You may have stopped baking in the summer sun, but many Americans are still not heeding the warnings: Melanoma, a deadly form of skin cancer, is on the rise, and skin cancer in general makes up half the cancer cases in the United States, according to the American Cancer Society. We asked Manhattan-based dermatologist Dr. Amy Wechsler what mistakes she still sees her patients making and how to avoid them.
MISTAKE #1: Only being cautious during peak weather.
“I see a lot of sunburns before Memorial Day and after Labor Day,” says Dr. Wechsler. Check the heat index to ensure you’ll be fully prepared for a day in the sun, whether it’s during the summer or not. And remember that clouds don’t protect you, either. On overcast days, 80 percent of UV rays still make their way to you.
MISTAKE #2: Thinking you’re protected simply because you’re covered up.
“We get a lot of inadvertent sun exposure,” says Dr. Wechsler. Did you know UV rays can pass through clothing? On days when you’ll be in the sun for hours, suit up in garments that are specially made to better absorb harmful rays, indicated by a new rating system known as ultraviolet protection (UPF). Choose clothing with a 25-50 UPF rating, often available at athletic retailers like Athleta and REI. You can also use a laundry additive like Rit SunGuard to “wash” sunscreen into your clothes. Look for the ingredient Tinosorb®FD.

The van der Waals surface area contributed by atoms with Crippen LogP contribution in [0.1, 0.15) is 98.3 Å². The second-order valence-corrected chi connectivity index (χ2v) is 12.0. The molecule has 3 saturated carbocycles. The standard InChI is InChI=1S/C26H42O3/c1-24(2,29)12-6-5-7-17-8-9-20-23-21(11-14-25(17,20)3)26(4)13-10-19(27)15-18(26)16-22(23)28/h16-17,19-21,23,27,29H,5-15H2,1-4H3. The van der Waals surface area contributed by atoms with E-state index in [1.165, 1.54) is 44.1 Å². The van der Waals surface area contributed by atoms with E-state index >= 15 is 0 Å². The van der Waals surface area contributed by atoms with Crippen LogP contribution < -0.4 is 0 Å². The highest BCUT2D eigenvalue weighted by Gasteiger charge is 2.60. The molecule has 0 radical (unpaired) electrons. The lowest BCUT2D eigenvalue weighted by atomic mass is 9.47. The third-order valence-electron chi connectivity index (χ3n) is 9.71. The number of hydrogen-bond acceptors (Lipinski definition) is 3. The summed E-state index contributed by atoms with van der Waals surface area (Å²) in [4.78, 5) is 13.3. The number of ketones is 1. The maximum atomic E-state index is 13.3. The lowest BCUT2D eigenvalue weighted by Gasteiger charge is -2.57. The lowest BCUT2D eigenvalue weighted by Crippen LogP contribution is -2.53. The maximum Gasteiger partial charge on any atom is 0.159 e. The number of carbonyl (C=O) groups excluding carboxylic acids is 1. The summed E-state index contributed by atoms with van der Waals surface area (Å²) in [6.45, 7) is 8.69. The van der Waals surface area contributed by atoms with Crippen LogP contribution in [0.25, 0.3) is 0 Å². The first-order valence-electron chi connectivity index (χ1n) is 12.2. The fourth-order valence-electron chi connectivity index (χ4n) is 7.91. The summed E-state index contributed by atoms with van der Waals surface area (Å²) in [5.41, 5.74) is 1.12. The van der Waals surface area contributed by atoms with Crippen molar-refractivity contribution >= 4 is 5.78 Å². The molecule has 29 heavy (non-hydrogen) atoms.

Finally, remember that you’re also getting UV exposure in your car or other vehicles. Try to avoid sitting by windows during peak sun hours, and don’t forget the sunscreen even if you won’t be outside.
MISTAKE #3: Using expired or overheated sunscreen.
First of all, if you’re not using up a bottle of sunscreen every year, you’re probably not applying it enough. But if you happen to have leftovers from season to season, heed the expiration date. It does lose its effectiveness, typically after two years.
And it’s fine to carry your sunscreen in your purse for touch-ups, but don’t leave it in a hot spot for hours, which can break down the active ingredients and make them less potent. If you’re at the pool or beach, keep it in a cooler with snacks and drinks instead of your beach bag. And never store it in your car.
MISTAKE #4: Not reapplying.
“Sunscreens that claim to provide ‘all-day protection’ and ‘water resistance’ are not reliable,” says Dr. Wechsler. “Ignore these promises and reapply all sunscreens at least every two to three hours and right after you’ve been sweating a lot or swimming.”
MISTAKE #5: Falling for crazy claims.
While a product marked SPF 75 or even 100 does block more UV rays than one with an SPF 50, the difference is negligible — about 1 percent between 50 and 100. “Anything higher than 50 will afford you a false sense of security,” she says. Look for a broad spectrum between SPF 30 and 50 and reapply throughout the day. There’s no shortcut.